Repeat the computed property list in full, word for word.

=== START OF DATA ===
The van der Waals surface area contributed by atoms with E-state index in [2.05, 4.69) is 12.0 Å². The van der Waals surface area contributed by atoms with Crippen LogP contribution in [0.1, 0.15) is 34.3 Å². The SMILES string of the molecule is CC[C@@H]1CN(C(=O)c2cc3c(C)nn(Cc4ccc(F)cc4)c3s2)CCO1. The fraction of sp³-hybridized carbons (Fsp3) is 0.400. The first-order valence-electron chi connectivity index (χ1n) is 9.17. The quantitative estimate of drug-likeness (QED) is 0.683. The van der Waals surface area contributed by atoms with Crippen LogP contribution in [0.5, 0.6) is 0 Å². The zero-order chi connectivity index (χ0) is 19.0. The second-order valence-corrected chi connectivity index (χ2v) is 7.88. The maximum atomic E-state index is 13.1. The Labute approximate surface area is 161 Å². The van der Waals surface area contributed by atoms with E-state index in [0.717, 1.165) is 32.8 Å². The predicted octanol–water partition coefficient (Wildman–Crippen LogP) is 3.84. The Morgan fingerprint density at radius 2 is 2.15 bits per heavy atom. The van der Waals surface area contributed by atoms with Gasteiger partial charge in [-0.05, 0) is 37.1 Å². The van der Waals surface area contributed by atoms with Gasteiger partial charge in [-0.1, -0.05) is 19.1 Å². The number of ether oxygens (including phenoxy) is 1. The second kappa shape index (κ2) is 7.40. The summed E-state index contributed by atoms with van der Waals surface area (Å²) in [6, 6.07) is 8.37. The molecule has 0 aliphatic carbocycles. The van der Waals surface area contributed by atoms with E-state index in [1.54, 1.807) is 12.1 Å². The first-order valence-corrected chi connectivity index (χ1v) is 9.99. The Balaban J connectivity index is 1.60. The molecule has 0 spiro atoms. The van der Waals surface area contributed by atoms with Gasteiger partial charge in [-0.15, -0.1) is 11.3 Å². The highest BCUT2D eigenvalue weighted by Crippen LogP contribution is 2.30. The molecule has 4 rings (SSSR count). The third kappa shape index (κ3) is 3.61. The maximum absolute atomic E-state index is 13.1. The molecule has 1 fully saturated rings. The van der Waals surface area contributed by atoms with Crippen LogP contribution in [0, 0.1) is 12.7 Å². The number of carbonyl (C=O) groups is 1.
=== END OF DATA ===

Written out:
The van der Waals surface area contributed by atoms with E-state index in [2.05, 4.69) is 12.0 Å². The van der Waals surface area contributed by atoms with Crippen LogP contribution in [0.1, 0.15) is 34.3 Å². The SMILES string of the molecule is CC[C@@H]1CN(C(=O)c2cc3c(C)nn(Cc4ccc(F)cc4)c3s2)CCO1. The fraction of sp³-hybridized carbons (Fsp3) is 0.400. The first-order valence-electron chi connectivity index (χ1n) is 9.17. The quantitative estimate of drug-likeness (QED) is 0.683. The van der Waals surface area contributed by atoms with Crippen LogP contribution in [0.5, 0.6) is 0 Å². The zero-order chi connectivity index (χ0) is 19.0. The second-order valence-corrected chi connectivity index (χ2v) is 7.88. The maximum atomic E-state index is 13.1. The Labute approximate surface area is 161 Å². The van der Waals surface area contributed by atoms with E-state index in [0.717, 1.165) is 32.8 Å². The predicted octanol–water partition coefficient (Wildman–Crippen LogP) is 3.84. The Morgan fingerprint density at radius 2 is 2.15 bits per heavy atom. The van der Waals surface area contributed by atoms with Gasteiger partial charge in [-0.05, 0) is 37.1 Å². The van der Waals surface area contributed by atoms with Gasteiger partial charge in [-0.1, -0.05) is 19.1 Å². The number of ether oxygens (including phenoxy) is 1. The second kappa shape index (κ2) is 7.40. The summed E-state index contributed by atoms with van der Waals surface area (Å²) in [6, 6.07) is 8.37. The molecule has 0 aliphatic carbocycles. The van der Waals surface area contributed by atoms with E-state index in [1.54, 1.807) is 12.1 Å². The first-order valence-corrected chi connectivity index (χ1v) is 9.99. The Balaban J connectivity index is 1.60. The molecule has 0 spiro atoms. The van der Waals surface area contributed by atoms with Gasteiger partial charge in [-0.15, -0.1) is 11.3 Å². The highest BCUT2D eigenvalue weighted by Crippen LogP contribution is 2.30. The molecule has 4 rings (SSSR count). The third kappa shape index (κ3) is 3.61. The maximum absolute atomic E-state index is 13.1. The molecule has 1 fully saturated rings. The van der Waals surface area contributed by atoms with Crippen LogP contribution in [0, 0.1) is 12.7 Å². The number of carbonyl (C=O) groups is 1.